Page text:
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# Thread: Maine-iac's Divided Paper Developer

1. ## Maine-iac's Divided Paper Developer

does anyone read the article: http://www.apug.org/forums/article.php?a=87

i just have some question about it:

1) where to find or who can give a formula represented in grams rather than teaspoons? (how many teaspoons a '1/2 cup' equals to?)

2) bath A includes no instruction about when to add the water (and it's temperature). should i add it in the first step or last step? i think i need a precise instruction.

3) does the divided paper developer widely used and stable enough to trust? i want to use it since it's hard to me to control solution temperature during paper development session, but it seems divided development for paper is not well known.

-
narke

2. 2): In all cases start with about 3/4 of the total volume. Dissolve ingredients in the order gives, making sure everything is dissolved before adding the next one. At the end add water to top up to the final volume. That is common to all these recipes with a very few exceptions - and where there are exceptions, they will be noted.

Temperature should be around 20°C unless otherwise noted.

3): One thing divided developers will not do is work at all temperatures. You still have to be in the right general area. Say 18 to 25 °C.

3. Originally Posted by narke
does anyone read the article: http://www.apug.org/forums/article.php?a=87
1) where to find or who can give a formula represented in grams rather than teaspoons? (how many teaspoons a '1/2 cup' equals to?)
Based on my culinary training, 1 ounce equals 2 tablespoons. There are 3 teaspoons in 1 tablespoon. and there are 8 ounces in 1 cup.

So in 4 ouces (1/2 cup) there are 8 tablespoons or 24 teaspoons.

Dan

4. Unfortunately, dry weight of organic and inorganic chemicals does not translate well from volumetric to gravimetric amounts (and vice versa from gravimetric to volumetric). This is one of the fundamental problems with using volumetric measure for solids.

The 4 oz = 1/2 cup works only if density is 1.0 and is a liquid. For dry measure, density can vary all over the map. Even liquids are often hard to measure volumetrically and that is why gravimetric measure is more accurate.

I have stated before that I see up to a 20% error in weight from a given volume of material if the material is a powder vs a crystal. This can be far too much for many photographic chemcials.

PE

5. Originally Posted by Photo Engineer
Unfortunately, dry weight of organic and inorganic chemicals does not translate well from volumetric to gravimetric amounts (and vice versa from gravimetric to volumetric). This is one of the fundamental problems with using volumetric measure for solids.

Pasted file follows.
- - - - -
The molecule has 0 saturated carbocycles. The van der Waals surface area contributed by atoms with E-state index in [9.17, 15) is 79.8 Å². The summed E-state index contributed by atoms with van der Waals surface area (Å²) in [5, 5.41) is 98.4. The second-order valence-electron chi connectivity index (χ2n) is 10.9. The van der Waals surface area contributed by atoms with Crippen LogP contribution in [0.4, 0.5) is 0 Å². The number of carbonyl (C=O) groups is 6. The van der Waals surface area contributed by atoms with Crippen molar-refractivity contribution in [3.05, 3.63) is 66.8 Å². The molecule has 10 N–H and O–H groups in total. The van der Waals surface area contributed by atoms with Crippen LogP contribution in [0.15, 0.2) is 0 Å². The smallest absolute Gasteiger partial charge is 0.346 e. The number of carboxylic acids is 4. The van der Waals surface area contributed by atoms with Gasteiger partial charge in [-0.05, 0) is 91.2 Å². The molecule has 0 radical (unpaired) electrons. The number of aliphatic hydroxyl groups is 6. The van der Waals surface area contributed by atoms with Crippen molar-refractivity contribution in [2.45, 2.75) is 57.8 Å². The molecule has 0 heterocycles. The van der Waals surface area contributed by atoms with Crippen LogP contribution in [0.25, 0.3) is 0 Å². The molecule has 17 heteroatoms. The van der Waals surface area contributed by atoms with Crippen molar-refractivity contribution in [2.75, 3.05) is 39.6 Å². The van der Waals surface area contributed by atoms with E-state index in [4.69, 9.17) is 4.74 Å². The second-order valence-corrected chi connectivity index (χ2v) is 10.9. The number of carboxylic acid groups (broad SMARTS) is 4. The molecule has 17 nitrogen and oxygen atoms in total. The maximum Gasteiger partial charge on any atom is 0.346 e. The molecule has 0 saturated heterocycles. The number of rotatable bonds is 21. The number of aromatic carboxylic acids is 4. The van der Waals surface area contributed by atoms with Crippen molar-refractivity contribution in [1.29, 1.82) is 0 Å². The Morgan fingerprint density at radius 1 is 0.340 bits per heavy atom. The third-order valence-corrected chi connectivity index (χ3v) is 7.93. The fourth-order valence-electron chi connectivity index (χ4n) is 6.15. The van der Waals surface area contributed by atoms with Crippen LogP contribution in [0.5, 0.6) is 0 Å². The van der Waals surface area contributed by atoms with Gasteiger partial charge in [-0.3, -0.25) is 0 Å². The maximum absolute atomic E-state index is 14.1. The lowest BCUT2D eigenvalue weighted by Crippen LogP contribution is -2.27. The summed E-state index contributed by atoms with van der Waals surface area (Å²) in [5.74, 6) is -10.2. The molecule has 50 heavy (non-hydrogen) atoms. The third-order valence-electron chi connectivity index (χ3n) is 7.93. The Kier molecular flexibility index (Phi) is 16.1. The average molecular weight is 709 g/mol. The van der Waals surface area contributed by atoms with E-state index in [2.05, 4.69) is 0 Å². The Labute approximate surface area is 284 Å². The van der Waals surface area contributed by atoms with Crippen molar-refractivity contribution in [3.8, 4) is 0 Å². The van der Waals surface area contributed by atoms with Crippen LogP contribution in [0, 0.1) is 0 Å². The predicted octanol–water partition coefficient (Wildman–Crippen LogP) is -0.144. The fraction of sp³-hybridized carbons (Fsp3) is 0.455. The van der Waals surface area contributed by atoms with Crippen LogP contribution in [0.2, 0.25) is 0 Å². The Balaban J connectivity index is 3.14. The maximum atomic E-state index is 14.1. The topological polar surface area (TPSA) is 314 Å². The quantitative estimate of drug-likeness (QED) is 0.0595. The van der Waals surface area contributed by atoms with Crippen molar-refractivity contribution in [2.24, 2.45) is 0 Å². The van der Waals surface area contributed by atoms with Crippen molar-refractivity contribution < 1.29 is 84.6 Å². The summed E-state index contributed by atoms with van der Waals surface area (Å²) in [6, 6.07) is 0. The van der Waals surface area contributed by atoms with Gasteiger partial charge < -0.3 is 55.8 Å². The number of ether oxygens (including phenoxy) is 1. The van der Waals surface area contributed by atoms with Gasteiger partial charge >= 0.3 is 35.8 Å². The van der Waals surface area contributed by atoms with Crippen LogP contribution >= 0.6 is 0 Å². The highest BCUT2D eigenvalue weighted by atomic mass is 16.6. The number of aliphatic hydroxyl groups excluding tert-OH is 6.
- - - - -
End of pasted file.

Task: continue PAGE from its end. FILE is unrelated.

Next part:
The 4 oz = 1/2 cup works only if density is 1.0 and is a liquid. For dry measure, density can vary all over the map. Even liquids are often hard to measure volumetrically and that is why gravimetric measure is more accurate.

I have stated before that I see up to a 20% error in weight from a given volume of material if the material is a powder vs a crystal. This can be far too much for many photographic chemcials.

PE
so, i wanna know wether or not there is a gravimetric form of the divided formula. i believe somebody has done it.

thanks.

-
narke

6. Gravimetric to volumetric (and vice-versa) conversion tables are available for common photographic chemicals, but as PE says, these can vary a lot depending on factors like the form of the material (powder vs. crystallized, how finely packed it is, etc.). One place to check is Anchell's The Darkroom Cookbook. From his table (p. 274):

Metol: 3.0 g = 1 tsp
Sodium sulfite, anhydrous: 7.9 g = 1 tsp
Hydroquinone: 3.3 g = 1 tsp
Potassum bromide: 1.9 g = 1/4 tsp
Benzotriazole: 0.2 g = 1/8 tsp
Sodium carbonate, anhydrous: 4.8 g = 1 tsp
Sodium carbonate, monohydrate: 6.3 g = 1 tsp

1 tsp = 1 teaspoon
1 tbsp = 1 tablespoon
3 tsp = 1 tbsp
1 cup = 16 tbsp

This is all US measures. UK measures are slightly different, but I believe the formula you referenced used US measures.

7. Srs, absolutely right, but in actual experimentation I find that there is that 20% variation due to variations in the chemical form from batch to batch which causes density variations.

Sometimes it is ok, and sometimes it is not. That is why I always use graivmetric. I don't even look seriously at volumetrically measured formulas. Too chancy.

All serious engineers use gravimetric for solids and volumetric or gravimetric for liquids.

PE

8. Originally Posted by Photo Engineer
I have stated before that I see up to a 20% error in weight from a given volume of material if the material is a powder vs a crystal. This can be far too much for many photographic chemcials.
PE
You are absolutely correct and of no help at all in answering the questions asked. In the kitchen there can be up to 50% difference and it can be far too much for most peoples taste buds.

Dan

9. Dans, you are right in every resepct, and I did not give an answer.

The reason is that there is no formula in grams that I nor probably anyone can accurately calculate, and so far no one has given one. It may not exist.

As for teaspoons in a cup, that was already answered, so I didn't have to repeat it. Any cookbook has that information.

I'm sorry for not being able to supply the answer. I would like to be able to just to prevent this type of problem. It keeps coming up over and over and over.

PE

10. okay. these so much disagreements make me hesitate to use the formula. and, i also noticed the ingredients in the formula are very diffferent in quality with Dektol and i can not figure out why. has anyone ever used the formula?

can i change my question to: is there a popular divided paper developer out here and given in gram?

-
narke

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